Grif­fith steps down as Lackey head ten­nis coach

Step­ping aside af­ter 27 years as Lackey High head ten­nis coach

Maryland Independent - - Front Page - By AJ MA­SON aj­ma­son@somd­

For nearly three decades Ken Grif­fith was the face of ten­nis pro­gram at Lackey High School and a pro­gen­i­tor of ju­nior ten­nis devel­op­ment around the state of Mary­land.

Grif­fith was a driv­ing force in the lives of nu­mer­ous stu­dent-ath­letes who went on to com­plete col­lege and have suc­cess­ful ca­reers.

Af­ter 27 years at Lackey spent as the head coach, Grif­fith has stepped down from his ten­nis du­ties.

“As some knew, the thought of me step­ping aside from coach­ing high school ten­nis has been on my mind for over eight years. As you get older, the aches and pains take a lit­tle longer to heal, and then the brain tells you, ‘It’s that time,’” said Grif­fith in an email to South­ern Mary­land News­pa­pers. “Time to step aside and let some new en­ergy take over. With the aid of fam­ily and friends, the resur­gence of en­ergy and the pure love of the game kept me re­turn­ing.”

John Web­ster, a so­cial stud­ies teacher at Lackey, re­places Grif­fith as head ten­nis coach. Web­ster, a Bowie na­tive, played club ten­nis all through mid­dle school and high school.

Grif­fith said that when stu­dents come into the pro­gram each year from schools with­out a men­tion of ten­nis ex­pe­ri­ence, much less a ten­nis court at their mid­dle schools, it makes it dif­fi­cult to turn the pro­gram around each sea­son and have a win­ning per­cent­age.

“I took the phi­los­o­phy of do­ing what I could with what I had and hop­ing that the stu­dents and par­ents would un­der­stand the love and pas­sion in­volved in coach­ing,” Grif­fith said. “It be­comes you, wears on you, burns you out fast but, you say one more each year un­til the one more’s are over. One day you are pre­par­ing for the first day of train­ing and then you re­al­ize that you are men­tally ex­hausted. It is a dif­fi­cult de­ci­sion to ac­cept when you have a pas­sion for that ac­tiv­ity.”

Grif­fith’s sto­ried ré­sumé in­cludes earn­ing the South­ern Mary­land Ath­letic Con­fer­ence Coach of the Year honors in 2001 and 2002 and was named the All-County Coach of the Year in 2001, 2002, 2008, 2009, 2011, 2014 and 2015. The Charg­ers fin­ished third in SMAC, best among Charles County teams in 2015, with an 11-2 over­all record, then fell back to 5-8 in 2016 in what would be Grif­fith’s fi­nal sea­son.

With a stock­pile of awards and recog­ni­tion, Grif­fith, known by many as “Coach Griff,” was a United States Ten­nis As­so­ci­a­tion Starfish Award fi­nal­ist twice. The pres­ti­gious na­tional Starfish award is pre­sented in recog­ni­tion of the ef­forts of coaches in the No-Cut pro­gram, where all play­ers who come out for a ten­nis team are val­ued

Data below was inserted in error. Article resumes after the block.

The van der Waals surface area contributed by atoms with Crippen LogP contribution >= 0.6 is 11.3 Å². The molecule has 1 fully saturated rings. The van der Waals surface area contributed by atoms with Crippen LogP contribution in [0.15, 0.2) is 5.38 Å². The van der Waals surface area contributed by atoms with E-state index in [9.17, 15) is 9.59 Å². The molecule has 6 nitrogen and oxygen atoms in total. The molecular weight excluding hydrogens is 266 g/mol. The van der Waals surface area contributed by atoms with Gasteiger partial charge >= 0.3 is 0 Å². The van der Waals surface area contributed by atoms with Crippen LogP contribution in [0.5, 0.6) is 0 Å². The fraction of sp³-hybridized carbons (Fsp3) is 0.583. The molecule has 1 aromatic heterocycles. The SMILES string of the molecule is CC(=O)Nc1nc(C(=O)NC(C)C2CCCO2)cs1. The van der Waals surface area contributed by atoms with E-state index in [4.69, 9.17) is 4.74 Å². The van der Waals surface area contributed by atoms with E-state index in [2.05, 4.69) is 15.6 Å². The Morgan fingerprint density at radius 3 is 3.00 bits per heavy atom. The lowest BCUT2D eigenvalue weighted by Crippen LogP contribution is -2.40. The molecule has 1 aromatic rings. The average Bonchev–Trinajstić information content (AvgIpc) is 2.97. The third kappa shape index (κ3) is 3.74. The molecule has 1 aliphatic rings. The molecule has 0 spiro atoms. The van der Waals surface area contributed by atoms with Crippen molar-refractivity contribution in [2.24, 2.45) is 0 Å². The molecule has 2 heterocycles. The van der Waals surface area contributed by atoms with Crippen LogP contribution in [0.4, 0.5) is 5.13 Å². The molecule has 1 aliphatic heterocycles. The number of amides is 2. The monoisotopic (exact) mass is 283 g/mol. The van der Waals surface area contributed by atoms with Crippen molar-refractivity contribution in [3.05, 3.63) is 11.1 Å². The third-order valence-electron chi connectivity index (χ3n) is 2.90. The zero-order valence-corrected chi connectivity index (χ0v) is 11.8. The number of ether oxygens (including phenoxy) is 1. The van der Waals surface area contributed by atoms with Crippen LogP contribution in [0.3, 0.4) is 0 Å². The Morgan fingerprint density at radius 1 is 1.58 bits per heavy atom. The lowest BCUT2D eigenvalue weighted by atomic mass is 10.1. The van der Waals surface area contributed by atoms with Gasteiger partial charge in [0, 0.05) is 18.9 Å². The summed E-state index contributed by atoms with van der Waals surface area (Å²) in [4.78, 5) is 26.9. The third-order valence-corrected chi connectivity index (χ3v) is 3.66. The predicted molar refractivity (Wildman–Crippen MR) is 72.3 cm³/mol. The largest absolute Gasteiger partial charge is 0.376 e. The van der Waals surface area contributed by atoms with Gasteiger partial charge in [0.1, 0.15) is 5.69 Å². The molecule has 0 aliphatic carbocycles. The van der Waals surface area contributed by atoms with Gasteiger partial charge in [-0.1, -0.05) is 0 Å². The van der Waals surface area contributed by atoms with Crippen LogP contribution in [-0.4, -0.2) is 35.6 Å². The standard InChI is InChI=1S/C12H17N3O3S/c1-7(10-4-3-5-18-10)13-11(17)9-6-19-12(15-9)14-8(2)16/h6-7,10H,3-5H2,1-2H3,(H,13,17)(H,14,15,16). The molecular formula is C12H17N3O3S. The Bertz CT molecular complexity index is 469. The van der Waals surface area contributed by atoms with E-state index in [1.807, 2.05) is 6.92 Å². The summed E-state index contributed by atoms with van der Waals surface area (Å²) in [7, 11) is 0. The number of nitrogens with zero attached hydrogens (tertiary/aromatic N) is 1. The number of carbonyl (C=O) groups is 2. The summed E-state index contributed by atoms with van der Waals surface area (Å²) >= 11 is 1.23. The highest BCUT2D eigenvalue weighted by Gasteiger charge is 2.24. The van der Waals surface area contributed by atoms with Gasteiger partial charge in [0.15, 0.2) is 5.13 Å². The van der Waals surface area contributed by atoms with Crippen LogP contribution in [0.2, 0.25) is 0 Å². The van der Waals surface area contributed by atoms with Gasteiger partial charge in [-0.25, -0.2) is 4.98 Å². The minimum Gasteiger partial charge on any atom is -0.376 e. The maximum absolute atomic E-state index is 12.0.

and groomed to be part of the team despite their skill level.

Within the USTA Mid-At­lantic Re­gion, Grif­fith boasted such honors as Vol­un­teer of the Year, Community Pro of the Year and Teach­ing Pro of the Year. The USTA Mary­land Dis­trict not only named him Teach­ing Pro of the Year but pre­sented him with the Maury Schwartz­man Award of player devel­op­ment. Grif­fith has also been na­tion­ally rec­og­nized by the USTA as an All-Amer­i­can team coach.

He served on the USTA com­mit­tees while vol­un­teer­ing at the sec­tional and dis­trict lev­els, con­duct­ing Path­way Pro­grams to Ju­nior Team Ten­nis, was hon­ored as the Ten­nis In­dus­try’s Coach of the Year and was named the Coach Jim Verdieck High School Coach of the Year by Pro­fes­sional Ten­nis Reg­istry.

Grif­fith, who has been a USTA na­tional clin­i­cian since 1995, also coached the first uni­fied ten­nis team, a Spe­cial Olympics event, at Lackey.

“When I be­gan coach­ing at Lackey, it was be­ing done to try mak­ing the pro­gram more pro­duc­tive. Get­ting play­ers mo­ti­vated and hav­ing pride in there be­ing and in their game. In the be­gin­ning, the play­ers were there to say they played a sport. I wanted them to feel that they not only played, but they can con­trib­ute and change their out­look of the pro­gram,” said Grif­fith, also the founder of the Charles County Ten­nis Pa­trons, which in­structs lo­cal play­ers with ten­nis train­ing and hold camps. “It was not about con­fer­ence cham­pi­onships but about rep­re­sent­ing the fam­ily, school and community. It came down to the devel­op­ment of a team.”

Derek Sabedra, the SMAC ten­nis tour­na­ment direc­tor and Re­gion IV rep­re­sen­ta­tive, said of Grif­fith: “I have known Ken Grif­fith for 18 years and I con­sider him a fore­most South­ern Mary­land ten­nis pioneer, in­no­va­tor and coach­ing icon. He will be missed by the SMAC coaches and play­ers. I am lucky to call him a friend.”

Hunt­ing­town head ten­nis coach Rob Martin added: “Lackey al­ways had a no-cut pol­icy and gave kids a chance to play and learn. He was al­ways a coach you could rely on to ask ques­tions on devel­op­ment or col­lege. He just had a wealth of knowl­edge for the game.”

Despite leav­ing his du­ties at Lackey, ten­nis re­mains in Grif­fith’s blood go­ing for­ward.

“I will con­tinue to travel and pro­mote ten­nis with my wife, write for ten­nis mag­a­zines and con­tinue to stay ac­tive on the court and work­ing with the USTA on com­mit­tees,” he said of his fu­ture plans.


For­mer Lackey head ten­nis coach Ken Grif­fith, cen­ter, talks to mixed doubles part­ners Emily Roof and Gar­rett Welch dur­ing a 2012 match. Grif­fith re­cently stepped down af­ter be­ing at the helm for 27 sea­sons.


Ken Grif­fith re­cently stepped down as the Lackey head ten­nis coach af­ter 27 sea­sons. Grif­fith was named SMAC Coach of the Year in 2001 and 2002 and All-County Coach of the Year in 2001, 2002, 2008, 2009, 2011, 2014 and 2015.

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